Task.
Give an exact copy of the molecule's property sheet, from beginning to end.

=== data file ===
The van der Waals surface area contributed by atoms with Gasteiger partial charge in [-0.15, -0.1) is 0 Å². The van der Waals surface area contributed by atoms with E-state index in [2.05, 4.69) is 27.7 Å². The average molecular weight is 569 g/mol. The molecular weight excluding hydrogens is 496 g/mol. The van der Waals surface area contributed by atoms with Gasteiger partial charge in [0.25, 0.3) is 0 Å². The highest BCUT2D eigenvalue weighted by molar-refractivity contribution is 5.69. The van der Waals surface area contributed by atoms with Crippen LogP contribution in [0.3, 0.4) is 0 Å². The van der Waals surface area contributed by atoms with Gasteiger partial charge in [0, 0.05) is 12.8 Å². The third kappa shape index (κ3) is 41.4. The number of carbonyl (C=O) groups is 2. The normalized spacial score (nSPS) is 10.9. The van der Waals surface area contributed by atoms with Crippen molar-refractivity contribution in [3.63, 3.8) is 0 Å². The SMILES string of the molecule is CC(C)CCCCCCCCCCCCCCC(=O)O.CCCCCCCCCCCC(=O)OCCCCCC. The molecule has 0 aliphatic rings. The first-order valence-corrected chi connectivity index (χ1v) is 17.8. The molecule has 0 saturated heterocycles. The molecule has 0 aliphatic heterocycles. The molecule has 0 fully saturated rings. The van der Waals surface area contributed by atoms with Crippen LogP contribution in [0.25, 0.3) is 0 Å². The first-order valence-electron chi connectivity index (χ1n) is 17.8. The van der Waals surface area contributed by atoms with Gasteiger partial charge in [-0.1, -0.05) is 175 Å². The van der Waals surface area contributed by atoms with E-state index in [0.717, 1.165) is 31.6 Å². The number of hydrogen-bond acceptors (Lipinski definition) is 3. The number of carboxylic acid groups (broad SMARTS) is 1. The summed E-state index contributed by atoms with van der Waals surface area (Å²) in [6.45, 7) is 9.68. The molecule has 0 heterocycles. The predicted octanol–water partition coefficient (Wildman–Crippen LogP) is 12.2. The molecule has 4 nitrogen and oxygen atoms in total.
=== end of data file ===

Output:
The van der Waals surface area contributed by atoms with Gasteiger partial charge in [-0.15, -0.1) is 0 Å². The van der Waals surface area contributed by atoms with E-state index in [2.05, 4.69) is 27.7 Å². The average molecular weight is 569 g/mol. The molecular weight excluding hydrogens is 496 g/mol. The van der Waals surface area contributed by atoms with Gasteiger partial charge in [0.25, 0.3) is 0 Å². The highest BCUT2D eigenvalue weighted by molar-refractivity contribution is 5.69. The van der Waals surface area contributed by atoms with Crippen LogP contribution in [0.3, 0.4) is 0 Å². The van der Waals surface area contributed by atoms with Gasteiger partial charge in [0, 0.05) is 12.8 Å². The third kappa shape index (κ3) is 41.4. The number of carbonyl (C=O) groups is 2. The normalized spacial score (nSPS) is 10.9. The van der Waals surface area contributed by atoms with Crippen molar-refractivity contribution in [3.63, 3.8) is 0 Å². The SMILES string of the molecule is CC(C)CCCCCCCCCCCCCCC(=O)O.CCCCCCCCCCCC(=O)OCCCCCC. The molecule has 0 aliphatic rings. The first-order valence-corrected chi connectivity index (χ1v) is 17.8. The molecule has 0 saturated heterocycles. The molecule has 0 aliphatic heterocycles. The molecule has 0 fully saturated rings. The van der Waals surface area contributed by atoms with Crippen LogP contribution in [0.25, 0.3) is 0 Å². The first-order valence-electron chi connectivity index (χ1n) is 17.8. The van der Waals surface area contributed by atoms with Gasteiger partial charge in [-0.1, -0.05) is 175 Å². The van der Waals surface area contributed by atoms with E-state index in [0.717, 1.165) is 31.6 Å². The number of hydrogen-bond acceptors (Lipinski definition) is 3. The number of carboxylic acid groups (broad SMARTS) is 1. The summed E-state index contributed by atoms with van der Waals surface area (Å²) in [6.45, 7) is 9.68. The molecule has 0 heterocycles. The predicted octanol–water partition coefficient (Wildman–Crippen LogP) is 12.2. The molecule has 4 nitrogen and oxygen atoms in total.